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Evolution needs an energy conversion mechanism to utilize energy
Energy inflow into a system isn't enough to make that energy useful. There must also be an energy conversion mechanism. Without that system, evolution cannot work.
- Anon., n.d. The Misconception About Open Systems. 
- It's true that some mechanism is necessary to convert the incoming energy into a usable form, but this statement is mostly a distraction from the fact that the claim that biological evolution contradicts the second law of thermodynamics has not been amply demonstrated. While the mechanism may not be precisely understood, its existence has not been ruled out, and claiming that this is a failure of evolutionary theory would be premature at best.
- While no particular mechanism for converting energy into a usable form may be entirely understood in all details, there's no question that such a mechanism exists. Clearly a local decrease in entropy occurs throughout the life of an individual organism. That organisms grow is not disputed, and growth clearly entails a local decrease in entropy (loosely an increase in order). If life routinely exhibits such behavior over periods of short duration, the notion that it might do so over periods of long duration as well is certainly reasonable.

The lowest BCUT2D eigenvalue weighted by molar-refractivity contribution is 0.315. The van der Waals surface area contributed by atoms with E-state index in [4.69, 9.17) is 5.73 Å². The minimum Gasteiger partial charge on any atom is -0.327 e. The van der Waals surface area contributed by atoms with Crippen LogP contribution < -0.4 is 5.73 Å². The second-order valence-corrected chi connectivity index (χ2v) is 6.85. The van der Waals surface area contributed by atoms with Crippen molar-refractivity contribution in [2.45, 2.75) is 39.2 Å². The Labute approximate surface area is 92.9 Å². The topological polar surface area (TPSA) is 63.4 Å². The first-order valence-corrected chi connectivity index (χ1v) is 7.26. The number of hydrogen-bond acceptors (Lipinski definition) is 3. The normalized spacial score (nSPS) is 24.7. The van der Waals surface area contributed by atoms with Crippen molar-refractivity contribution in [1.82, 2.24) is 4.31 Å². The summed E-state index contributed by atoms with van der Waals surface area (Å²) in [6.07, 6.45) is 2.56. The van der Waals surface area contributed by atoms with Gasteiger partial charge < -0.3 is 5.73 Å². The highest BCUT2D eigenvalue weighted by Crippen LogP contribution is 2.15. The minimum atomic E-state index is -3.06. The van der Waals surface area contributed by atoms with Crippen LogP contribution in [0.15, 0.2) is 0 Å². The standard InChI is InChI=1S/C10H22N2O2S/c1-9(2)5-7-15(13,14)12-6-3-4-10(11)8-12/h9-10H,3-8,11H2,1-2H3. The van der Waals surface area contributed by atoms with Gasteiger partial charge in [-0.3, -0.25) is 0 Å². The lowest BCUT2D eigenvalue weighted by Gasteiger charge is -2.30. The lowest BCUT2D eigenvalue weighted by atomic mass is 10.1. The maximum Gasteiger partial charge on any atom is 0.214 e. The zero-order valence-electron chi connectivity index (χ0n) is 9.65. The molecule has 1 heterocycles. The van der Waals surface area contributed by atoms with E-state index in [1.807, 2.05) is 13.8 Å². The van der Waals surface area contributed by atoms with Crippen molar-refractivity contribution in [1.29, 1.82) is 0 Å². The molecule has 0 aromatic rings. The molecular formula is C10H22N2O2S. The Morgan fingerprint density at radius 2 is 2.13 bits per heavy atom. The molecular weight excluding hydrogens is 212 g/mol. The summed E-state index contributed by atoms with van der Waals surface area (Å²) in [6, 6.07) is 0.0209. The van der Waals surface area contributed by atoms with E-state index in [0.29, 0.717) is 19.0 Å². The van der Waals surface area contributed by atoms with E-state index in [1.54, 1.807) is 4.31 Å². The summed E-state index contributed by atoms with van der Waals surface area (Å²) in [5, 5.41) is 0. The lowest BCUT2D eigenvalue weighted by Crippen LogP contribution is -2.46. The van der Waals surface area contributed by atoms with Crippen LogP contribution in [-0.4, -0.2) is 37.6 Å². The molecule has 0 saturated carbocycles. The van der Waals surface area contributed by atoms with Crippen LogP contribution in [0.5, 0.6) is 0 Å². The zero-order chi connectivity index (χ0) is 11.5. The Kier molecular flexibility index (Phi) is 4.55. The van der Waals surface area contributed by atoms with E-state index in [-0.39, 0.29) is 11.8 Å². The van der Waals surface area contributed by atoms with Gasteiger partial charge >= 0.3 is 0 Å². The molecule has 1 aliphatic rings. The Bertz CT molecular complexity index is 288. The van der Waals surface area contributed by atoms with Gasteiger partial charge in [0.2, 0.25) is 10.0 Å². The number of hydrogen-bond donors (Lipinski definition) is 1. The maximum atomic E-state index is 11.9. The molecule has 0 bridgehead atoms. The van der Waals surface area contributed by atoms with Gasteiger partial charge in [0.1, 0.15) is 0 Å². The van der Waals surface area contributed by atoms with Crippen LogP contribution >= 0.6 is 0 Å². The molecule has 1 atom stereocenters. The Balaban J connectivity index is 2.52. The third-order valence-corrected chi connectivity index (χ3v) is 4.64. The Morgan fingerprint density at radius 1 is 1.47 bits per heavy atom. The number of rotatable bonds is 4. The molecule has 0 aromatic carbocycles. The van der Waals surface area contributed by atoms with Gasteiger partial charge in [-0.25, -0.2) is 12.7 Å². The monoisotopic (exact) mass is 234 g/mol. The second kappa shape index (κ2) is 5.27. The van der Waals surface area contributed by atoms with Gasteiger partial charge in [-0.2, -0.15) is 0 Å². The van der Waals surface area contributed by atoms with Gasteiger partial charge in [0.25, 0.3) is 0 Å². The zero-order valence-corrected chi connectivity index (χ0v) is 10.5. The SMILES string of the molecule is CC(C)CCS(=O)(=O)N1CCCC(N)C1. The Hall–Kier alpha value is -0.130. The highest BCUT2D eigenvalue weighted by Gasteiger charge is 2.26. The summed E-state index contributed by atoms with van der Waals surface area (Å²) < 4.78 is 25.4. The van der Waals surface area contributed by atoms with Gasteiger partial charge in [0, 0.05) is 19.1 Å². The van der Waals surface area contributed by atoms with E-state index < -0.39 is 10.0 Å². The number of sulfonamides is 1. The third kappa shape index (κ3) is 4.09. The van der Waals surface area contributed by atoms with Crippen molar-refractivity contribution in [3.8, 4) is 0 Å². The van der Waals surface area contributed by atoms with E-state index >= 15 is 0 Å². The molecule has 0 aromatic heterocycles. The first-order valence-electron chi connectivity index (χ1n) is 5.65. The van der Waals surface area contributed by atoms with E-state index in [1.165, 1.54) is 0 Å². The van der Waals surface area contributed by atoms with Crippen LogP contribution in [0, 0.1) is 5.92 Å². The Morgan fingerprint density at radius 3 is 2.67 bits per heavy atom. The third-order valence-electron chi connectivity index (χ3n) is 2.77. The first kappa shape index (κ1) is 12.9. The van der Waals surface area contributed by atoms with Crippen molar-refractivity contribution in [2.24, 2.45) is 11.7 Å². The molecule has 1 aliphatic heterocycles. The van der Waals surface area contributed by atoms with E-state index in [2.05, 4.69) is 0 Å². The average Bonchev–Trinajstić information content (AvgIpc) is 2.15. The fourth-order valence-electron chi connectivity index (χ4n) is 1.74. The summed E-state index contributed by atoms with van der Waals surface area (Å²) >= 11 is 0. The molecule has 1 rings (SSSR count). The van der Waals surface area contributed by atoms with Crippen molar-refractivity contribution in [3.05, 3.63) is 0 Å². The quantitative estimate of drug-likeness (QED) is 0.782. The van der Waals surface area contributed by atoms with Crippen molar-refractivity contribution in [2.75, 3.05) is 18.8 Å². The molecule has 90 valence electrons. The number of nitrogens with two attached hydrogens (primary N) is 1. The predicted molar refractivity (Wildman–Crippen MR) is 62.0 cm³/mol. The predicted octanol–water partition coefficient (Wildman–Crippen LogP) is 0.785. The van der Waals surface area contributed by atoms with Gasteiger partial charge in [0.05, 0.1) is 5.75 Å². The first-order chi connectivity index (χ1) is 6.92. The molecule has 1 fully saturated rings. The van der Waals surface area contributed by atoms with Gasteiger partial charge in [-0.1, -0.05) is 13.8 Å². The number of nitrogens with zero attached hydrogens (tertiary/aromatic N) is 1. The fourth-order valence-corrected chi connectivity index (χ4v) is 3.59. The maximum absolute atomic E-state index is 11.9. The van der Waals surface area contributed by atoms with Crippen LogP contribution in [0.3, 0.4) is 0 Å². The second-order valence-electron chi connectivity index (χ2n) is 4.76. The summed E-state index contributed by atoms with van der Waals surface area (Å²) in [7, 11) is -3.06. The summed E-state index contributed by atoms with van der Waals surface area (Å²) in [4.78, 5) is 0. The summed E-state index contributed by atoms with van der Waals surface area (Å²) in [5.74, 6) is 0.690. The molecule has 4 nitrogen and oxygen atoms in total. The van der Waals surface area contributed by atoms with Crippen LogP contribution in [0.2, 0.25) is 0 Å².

- Life needs an energy conversion mechanism to utilize energy. If this were an argument against evolution, it would also be an argument against the existence of life.
- Unless the arguer is proposing that God is the energy conversion mechanism, this argument is utterly a Red Herring. If that is what the arguer is proposing, then "God does it" is not a meaningful explanation.
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